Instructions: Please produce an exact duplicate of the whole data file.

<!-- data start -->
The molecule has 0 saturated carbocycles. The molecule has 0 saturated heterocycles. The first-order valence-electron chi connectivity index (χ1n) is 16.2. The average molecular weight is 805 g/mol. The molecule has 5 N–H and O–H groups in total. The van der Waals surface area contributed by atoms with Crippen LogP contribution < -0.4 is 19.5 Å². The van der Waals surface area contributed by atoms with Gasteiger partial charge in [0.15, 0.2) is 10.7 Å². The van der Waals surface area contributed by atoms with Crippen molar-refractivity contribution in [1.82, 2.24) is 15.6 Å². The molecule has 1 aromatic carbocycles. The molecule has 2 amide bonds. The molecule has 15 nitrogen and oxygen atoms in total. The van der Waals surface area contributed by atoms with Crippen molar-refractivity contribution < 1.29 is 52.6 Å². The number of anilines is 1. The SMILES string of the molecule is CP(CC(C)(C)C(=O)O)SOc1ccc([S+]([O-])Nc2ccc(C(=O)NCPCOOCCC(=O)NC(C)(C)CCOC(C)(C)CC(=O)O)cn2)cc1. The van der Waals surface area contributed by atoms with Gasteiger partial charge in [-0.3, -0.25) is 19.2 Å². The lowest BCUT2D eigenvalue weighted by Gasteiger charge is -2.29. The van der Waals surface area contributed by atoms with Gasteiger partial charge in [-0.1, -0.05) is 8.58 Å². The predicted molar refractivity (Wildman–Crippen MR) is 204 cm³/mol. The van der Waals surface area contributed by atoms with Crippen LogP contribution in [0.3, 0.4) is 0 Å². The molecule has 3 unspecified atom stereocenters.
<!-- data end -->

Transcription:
The molecule has 0 saturated carbocycles. The molecule has 0 saturated heterocycles. The first-order valence-electron chi connectivity index (χ1n) is 16.2. The average molecular weight is 805 g/mol. The molecule has 5 N–H and O–H groups in total. The van der Waals surface area contributed by atoms with Crippen LogP contribution < -0.4 is 19.5 Å². The van der Waals surface area contributed by atoms with Gasteiger partial charge in [0.15, 0.2) is 10.7 Å². The van der Waals surface area contributed by atoms with Crippen molar-refractivity contribution in [1.82, 2.24) is 15.6 Å². The molecule has 1 aromatic carbocycles. The molecule has 2 amide bonds. The molecule has 15 nitrogen and oxygen atoms in total. The van der Waals surface area contributed by atoms with Crippen molar-refractivity contribution < 1.29 is 52.6 Å². The number of anilines is 1. The SMILES string of the molecule is CP(CC(C)(C)C(=O)O)SOc1ccc([S+]([O-])Nc2ccc(C(=O)NCPCOOCCC(=O)NC(C)(C)CCOC(C)(C)CC(=O)O)cn2)cc1. The van der Waals surface area contributed by atoms with Gasteiger partial charge in [-0.3, -0.25) is 19.2 Å². The lowest BCUT2D eigenvalue weighted by Gasteiger charge is -2.29. The van der Waals surface area contributed by atoms with Gasteiger partial charge in [-0.1, -0.05) is 8.58 Å². The predicted molar refractivity (Wildman–Crippen MR) is 204 cm³/mol. The van der Waals surface area contributed by atoms with Crippen LogP contribution in [0.3, 0.4) is 0 Å². The molecule has 3 unspecified atom stereocenters.